Compassion is a godly trait. Jesus had compassion on the crowds as they flocked around Him, looking for hope. He had compassion on the Samaritan woman whose only son had died. Our God is compassionate and takes pity on us, replacing our filthy garments with robes of righteousness, saving us from our sin. And, if we don't become bitter or hopeless, we sufferers also tend to be very compassionate people, taking pity on those who are in pain. But sometimes, that pity can take a wrong turn, and become self-pity. This is bondage, and we must fight against it. If you read yesterday's blog post here, you know that I stumbled a bit in this area. I'm not proud of that, but this morning the Lord has made some things clear to me about the thinking I entertained that led me there.
It is easy to feel sorry for ourselves when we are aching, or when we are unable to join our friends in their activities. We can feel left out and abandoned. This is how I was feeling yesterday. The key word there, however, is feel. In reality, we have not been left out or abandoned by the Friend who matters most. Though we may feel lonely, we must not give in to that sense of being alone in our pain. The truth is that our God walks with us through everything we do (Joshua 1:9), so we are never truly alone. As I woke this morning and began to read the Psalms, God showed me where I slipped up yesterday: I let my feelings lead me instead of correct thinking.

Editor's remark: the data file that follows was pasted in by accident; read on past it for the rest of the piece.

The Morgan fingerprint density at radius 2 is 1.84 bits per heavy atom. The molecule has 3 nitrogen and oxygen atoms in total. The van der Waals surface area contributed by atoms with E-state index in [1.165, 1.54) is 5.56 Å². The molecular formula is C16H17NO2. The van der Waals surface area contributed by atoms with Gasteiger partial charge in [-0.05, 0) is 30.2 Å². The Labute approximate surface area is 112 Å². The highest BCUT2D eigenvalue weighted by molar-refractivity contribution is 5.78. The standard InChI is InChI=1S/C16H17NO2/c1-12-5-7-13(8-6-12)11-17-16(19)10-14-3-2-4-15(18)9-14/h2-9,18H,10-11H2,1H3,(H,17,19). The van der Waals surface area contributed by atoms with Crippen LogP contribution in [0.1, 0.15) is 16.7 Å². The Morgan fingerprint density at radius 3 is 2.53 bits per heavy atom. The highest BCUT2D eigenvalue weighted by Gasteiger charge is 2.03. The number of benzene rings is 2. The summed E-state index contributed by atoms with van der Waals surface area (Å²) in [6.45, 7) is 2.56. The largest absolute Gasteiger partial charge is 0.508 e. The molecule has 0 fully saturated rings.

The other thing He revealed to me today is that He is gifting you and me with a different kind of strength, another area of capability. As we continually pore over the Word of God, seeking hope, help and strength in our pain, He generously gives us what we need. As we boast in our weaknesses, He makes us strong through the joy we experience when another sufferer is encouraged because of what we have learned. The truth is, we have been chosen (Is 48) to suffer for the good of others and the glory of God! Our suffering entitles us to speak into the lives of others who are experiencing all kinds of pain. As a biblical counselor, I often boast to my counselees of my infirmities, sharing with them the faithfulness of God, the comfort He provides, and my own testimony of His goodness to me. This is a blessing!
So, the question we must ask ourselves is this: Am I willing to submit to the Lord's will for me today, simply for the cause of His glory? Am I willing to do the work He has ordained for me, to suffer well for His glory? Will I accept the privilege of being one of those He has chosen to grow through suffering, so that others might benefit from what He is teaching me? Yesterday, my answer to those questions was no. Today, I had to repent of self-pity. As I did that, the Lord gently loosed the bonds of that sin, and showed me the way out of it as He has promised always to do (1 Cor. 10:130). Though that way out was also available yesterday, my stubborn, rebellious heart chose to linger in self-focus and sadness. Today, I am thankful that my God is patient, loving and compassionate! He takes pity on me, so I don't have to.